posted on Dec, 8 2006 @ 02:06 AM
I'm sure the Iraqis, enmeshed as they are in civil war, have almost forgotten about what it is they've got that the US wants... lots of oil
But those lovely guys (and gal) at the Iraq Study Group certainly havent, and in all the fuss about "staying the course" versus "cutting and
running", some of their recommendations have received little publicity, which is a shame, because I think they're somewhat important.
exposes some of the business links between ISG members and the
multinationals. James Baker works for legal firm Baker, Botts, who were voted the oil companies' favourite firm for 2006. Lawrence Eagleburger
worked for Kissinger Associates who, in the good old days when Saddam was our pal, were hooked into the money stream.
And it seems that despite all the problems attendant in getting the oil out of the ground and out of the country in a land ravaged by sectarian
bloodshed and insurgency against the occupying powers, they've still got their eyes on the prize.
The report calls for the United States to assist in privatizing Iraq's national oil industry, opening Iraq to private foreign oil and energy
companies, providing direct technical assistance for the "drafting" of a new national oil law for Iraq, and assuring that all of Iraq's oil
revenues accrue to the central government.
President Bush hired an employee from the U.S. consultancy firm Bearing Point Inc. over a year ago to advise the Iraq Oil Ministry on the drafting and
passage of a new national oil law. As previously drafted, the law opens Iraq's nationalized oil sector to private foreign corporate investment, but
stops short of full privatization. The ISG report, however, goes further, stating that "the United States should assist Iraqi leaders to reorganize
the national oil industry as a commercial enterprise." In addition, the current Constitution of Iraq is ambiguous as to whether control over Iraq's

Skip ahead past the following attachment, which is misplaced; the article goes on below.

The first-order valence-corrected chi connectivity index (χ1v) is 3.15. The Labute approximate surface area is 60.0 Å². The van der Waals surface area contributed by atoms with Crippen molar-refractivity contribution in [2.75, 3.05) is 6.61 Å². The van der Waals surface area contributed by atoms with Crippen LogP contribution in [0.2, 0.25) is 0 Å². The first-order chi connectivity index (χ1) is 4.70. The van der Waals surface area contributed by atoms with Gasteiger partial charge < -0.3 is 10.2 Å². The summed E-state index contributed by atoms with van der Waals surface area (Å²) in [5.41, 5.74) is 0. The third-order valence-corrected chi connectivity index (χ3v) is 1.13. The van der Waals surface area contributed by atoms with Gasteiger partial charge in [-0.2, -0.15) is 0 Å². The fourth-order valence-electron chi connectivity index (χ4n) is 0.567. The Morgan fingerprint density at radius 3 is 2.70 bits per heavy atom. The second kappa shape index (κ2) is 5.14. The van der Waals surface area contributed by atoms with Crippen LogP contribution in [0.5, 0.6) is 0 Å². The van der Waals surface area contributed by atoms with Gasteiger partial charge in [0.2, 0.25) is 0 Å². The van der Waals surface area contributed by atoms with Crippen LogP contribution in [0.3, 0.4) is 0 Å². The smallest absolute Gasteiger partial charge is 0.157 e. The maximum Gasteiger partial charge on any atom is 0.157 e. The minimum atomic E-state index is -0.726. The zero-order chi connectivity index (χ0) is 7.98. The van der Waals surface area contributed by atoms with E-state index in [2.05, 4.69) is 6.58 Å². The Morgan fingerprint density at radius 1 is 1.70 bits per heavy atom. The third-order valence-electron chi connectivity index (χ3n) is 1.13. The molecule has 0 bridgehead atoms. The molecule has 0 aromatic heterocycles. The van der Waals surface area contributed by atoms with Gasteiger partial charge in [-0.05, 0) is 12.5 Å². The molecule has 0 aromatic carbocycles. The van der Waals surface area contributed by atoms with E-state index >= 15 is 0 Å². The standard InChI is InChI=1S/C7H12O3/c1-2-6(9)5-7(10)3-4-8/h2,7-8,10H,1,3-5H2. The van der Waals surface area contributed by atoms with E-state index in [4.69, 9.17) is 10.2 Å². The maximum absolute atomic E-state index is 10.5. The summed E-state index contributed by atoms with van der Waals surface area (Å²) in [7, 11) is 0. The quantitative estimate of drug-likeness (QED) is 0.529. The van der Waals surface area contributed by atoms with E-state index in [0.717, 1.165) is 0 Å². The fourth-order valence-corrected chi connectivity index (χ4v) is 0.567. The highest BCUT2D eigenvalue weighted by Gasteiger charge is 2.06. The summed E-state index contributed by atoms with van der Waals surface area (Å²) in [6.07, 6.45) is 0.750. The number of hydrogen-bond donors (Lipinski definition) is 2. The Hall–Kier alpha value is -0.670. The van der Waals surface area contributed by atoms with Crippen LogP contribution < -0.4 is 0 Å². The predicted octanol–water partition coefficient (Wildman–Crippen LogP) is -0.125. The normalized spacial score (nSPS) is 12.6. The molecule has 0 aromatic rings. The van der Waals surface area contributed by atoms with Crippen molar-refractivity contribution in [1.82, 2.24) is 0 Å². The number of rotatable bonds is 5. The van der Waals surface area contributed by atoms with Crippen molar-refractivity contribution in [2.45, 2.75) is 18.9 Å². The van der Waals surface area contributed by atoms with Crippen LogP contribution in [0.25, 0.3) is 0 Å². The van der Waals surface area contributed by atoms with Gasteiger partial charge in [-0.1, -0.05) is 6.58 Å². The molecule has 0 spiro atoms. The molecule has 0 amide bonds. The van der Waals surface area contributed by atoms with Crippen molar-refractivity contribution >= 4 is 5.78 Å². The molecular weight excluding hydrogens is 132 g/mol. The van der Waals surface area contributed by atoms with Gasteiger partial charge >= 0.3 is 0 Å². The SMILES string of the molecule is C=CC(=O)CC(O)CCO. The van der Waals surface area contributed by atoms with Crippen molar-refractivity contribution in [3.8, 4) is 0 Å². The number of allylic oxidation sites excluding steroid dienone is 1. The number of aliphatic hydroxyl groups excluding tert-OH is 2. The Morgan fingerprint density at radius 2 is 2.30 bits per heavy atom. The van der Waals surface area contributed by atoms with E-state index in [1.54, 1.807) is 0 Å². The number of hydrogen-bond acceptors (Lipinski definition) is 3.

oil should be shared among its regional provinces or held under the central government. The report specifically recommends the latter: "Oil revenues
should accrue to the central government and be shared on the basis of population." If these proposals are followed, Iraq's national oil industry
will be privatized and opened to foreign firms, and in control of all of Iraq's oil wealth.
This past July, U.S. Energy Secretary Bodman announced in Baghdad that senior U.S. oil company executives would not enter Iraq without passage of the
new law. Petroleum Economist magazine later reported that U.S. oil companies put passage of the oil law before security concerns as the deciding
factor over their entry into Iraq. Put simply, the oil companies are trying to get what they were denied before the war or at anytime in modern Iraqi
history: access to Iraq's oil under the ground. They are also trying to get the best deal possible out of a war-ravaged and occupied nation. However,
waiting for the law's passage and the need to guarantee security of U.S. firms once they get to work, may well be a key factor driving the one
proposal by the Iraq Study Group that has received great media attention: extending the presence of U.S. troops in Iraq at least until 2008.